The whole thing stinks of a so-called "sweetheart" deal. The best figure the American tech giant can keep on pointing to is that it did actually pay GBP20m in corporation tax on GBP3.8bn worth of UK sales in 2013. To do so, under normal accounting rules, the likes that you and I share with the corner shop and the local plumber, would have meant the giant only made around GBP100m profit. That would mean its cost Google GBP3.7bn to sell GBP3.8bn worth of ads to UK buyers. Unless order confirmations are currently being delivered carved out on gold ingots delivered by Beyoncé personally in a private jet, it's hard to imagine quite how the company could be making such a tiny profit on massive sales.
So, the GBP130m backdated tax, which of course it didn't owe but volunteered to pay, is pretty much in line with this ridiculous type of accountancy. I'm no expert, but usually when you see these kind of figures that don't make sense to the average person it's for the very reason that they just don't make sense. Typically a huge corporation will set up in the lowest tax regime possible and then ensure that profits are minimal by paying licencing fees to use its own name. As I remember, Starbucks was importing a whole load of coffee for European use through Switzerland, a country famous for mountains, secret bank accounts, opaque corporate tax relationships -- and not to put too find a point on it, being a land-locked country. One can only presume they have a very clever way of mooring cargo ships through chains that can span across several other EU countries or perhaps a teleportation device?
The end result is that typically Ireland's capital, Dublin, is used as a base. Ireland then runs out of money, despite have every tech giant imaginable base there, and has to be cap in hand to the European Central Bank for a bailout. To think there was actual widespread pressure on the British government to bail out the very country that sits next to our shores, offering a low tax haven through which the giants can reach our consumers without paying our taxes.
It leaves Europeans in a quandary. Do we hate the American tech giants more than our own politicians who got us into this mess? Facebook is top of the tax avoiders but it's so useful to see how successful our friends' kids are and share funny dog videos. Apple is about to be clobbered with an absolutely massive backdated tax bill which the Irish government will be forced to levy via Brussels, against which it has already said it will appeal, but the iPhone is pretty cool. Then there's Google. We know it's been doing all it can to somehow avoid UK tax, but how else are you going to find out what's out there on the Web?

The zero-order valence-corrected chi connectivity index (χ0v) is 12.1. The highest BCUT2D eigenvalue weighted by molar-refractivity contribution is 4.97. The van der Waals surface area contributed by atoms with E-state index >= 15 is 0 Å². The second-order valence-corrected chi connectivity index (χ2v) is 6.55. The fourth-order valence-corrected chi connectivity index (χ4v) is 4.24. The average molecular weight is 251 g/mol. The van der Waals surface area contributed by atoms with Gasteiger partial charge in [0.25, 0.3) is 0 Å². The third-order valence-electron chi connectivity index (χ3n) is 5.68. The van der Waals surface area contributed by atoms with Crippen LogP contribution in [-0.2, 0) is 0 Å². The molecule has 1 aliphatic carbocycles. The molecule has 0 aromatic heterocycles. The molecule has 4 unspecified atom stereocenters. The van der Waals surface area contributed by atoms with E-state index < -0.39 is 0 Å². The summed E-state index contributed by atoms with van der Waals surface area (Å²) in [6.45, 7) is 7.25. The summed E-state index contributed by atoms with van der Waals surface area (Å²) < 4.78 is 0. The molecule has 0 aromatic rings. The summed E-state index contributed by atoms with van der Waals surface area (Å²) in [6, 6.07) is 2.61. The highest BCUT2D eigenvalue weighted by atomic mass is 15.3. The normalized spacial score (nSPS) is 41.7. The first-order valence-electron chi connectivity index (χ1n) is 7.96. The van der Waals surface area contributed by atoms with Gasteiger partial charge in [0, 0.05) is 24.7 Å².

I have a distinct feeling that brand image is starting to play a role here. The American tech giants are starting to feel they've taken candy from the baby for too long now and so Google has thrown a sum widely termed "derisory" at the tax authorities at the same time as its EU antitrust investigation rumbles on toward some conclusion this year. It will then, of course, be survived by its Android antitrust investigation. The wheels are very slow to turn in Europe, but they are most definitely turning. However, so too is public opinion. Europeans are simply fed up with having no EU equivalents to the American tech giants who flood our markets with stuff we love but which they should at least be taxed for. It's this change in public attitude that Google is just starting to tap into and thought it could buy off for GBP130m to represent ten years of tax apologising it claims it has never had to be sorry for.
The tide is turning. The relatively new European parliament is taking a far tougher line of American technology tax avoiders, and hence the European Commission is expected to take a tougher line than some might have expected when it eventually rules on its Google search case. Whenever I questioned Google execs on tax, they would always grimace and say they pay what they have to and that the company does great things for communities. It was always BS -- they knew and so did the public. Now at long last they could be on the verge of recognising it themselves.